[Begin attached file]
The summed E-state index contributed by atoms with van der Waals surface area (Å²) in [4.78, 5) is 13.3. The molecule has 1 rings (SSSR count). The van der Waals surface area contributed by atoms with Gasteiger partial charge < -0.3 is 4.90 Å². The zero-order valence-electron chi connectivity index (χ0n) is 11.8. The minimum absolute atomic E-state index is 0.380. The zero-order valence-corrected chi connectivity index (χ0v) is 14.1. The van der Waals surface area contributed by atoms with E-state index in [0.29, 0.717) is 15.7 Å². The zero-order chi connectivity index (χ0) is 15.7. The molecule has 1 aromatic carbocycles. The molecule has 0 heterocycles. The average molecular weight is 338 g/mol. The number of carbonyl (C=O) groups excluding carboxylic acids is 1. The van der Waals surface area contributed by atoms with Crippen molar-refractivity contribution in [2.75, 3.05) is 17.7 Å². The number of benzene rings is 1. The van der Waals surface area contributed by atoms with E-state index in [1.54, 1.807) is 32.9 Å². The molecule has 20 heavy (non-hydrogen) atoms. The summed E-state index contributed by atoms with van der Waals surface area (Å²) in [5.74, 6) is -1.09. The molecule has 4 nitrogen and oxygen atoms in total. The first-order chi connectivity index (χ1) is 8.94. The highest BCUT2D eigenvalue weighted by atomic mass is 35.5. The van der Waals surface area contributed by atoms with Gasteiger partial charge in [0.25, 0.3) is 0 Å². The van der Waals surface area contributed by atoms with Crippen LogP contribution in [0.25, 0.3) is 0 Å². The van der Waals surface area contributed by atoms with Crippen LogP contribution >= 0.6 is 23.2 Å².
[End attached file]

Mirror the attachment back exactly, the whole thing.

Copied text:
The summed E-state index contributed by atoms with van der Waals surface area (Å²) in [4.78, 5) is 13.3. The molecule has 1 rings (SSSR count). The van der Waals surface area contributed by atoms with Gasteiger partial charge < -0.3 is 4.90 Å². The zero-order valence-electron chi connectivity index (χ0n) is 11.8. The minimum absolute atomic E-state index is 0.380. The zero-order valence-corrected chi connectivity index (χ0v) is 14.1. The van der Waals surface area contributed by atoms with E-state index in [0.29, 0.717) is 15.7 Å². The zero-order chi connectivity index (χ0) is 15.7. The molecule has 1 aromatic carbocycles. The molecule has 0 heterocycles. The average molecular weight is 338 g/mol. The number of carbonyl (C=O) groups excluding carboxylic acids is 1. The van der Waals surface area contributed by atoms with Crippen molar-refractivity contribution in [2.75, 3.05) is 17.7 Å². The number of benzene rings is 1. The van der Waals surface area contributed by atoms with E-state index in [1.54, 1.807) is 32.9 Å². The molecule has 20 heavy (non-hydrogen) atoms. The summed E-state index contributed by atoms with van der Waals surface area (Å²) in [5.74, 6) is -1.09. The molecule has 4 nitrogen and oxygen atoms in total. The first-order chi connectivity index (χ1) is 8.94. The highest BCUT2D eigenvalue weighted by atomic mass is 35.5. The van der Waals surface area contributed by atoms with Gasteiger partial charge in [0.25, 0.3) is 0 Å². The van der Waals surface area contributed by atoms with Crippen LogP contribution in [0.25, 0.3) is 0 Å². The van der Waals surface area contributed by atoms with Crippen LogP contribution >= 0.6 is 23.2 Å².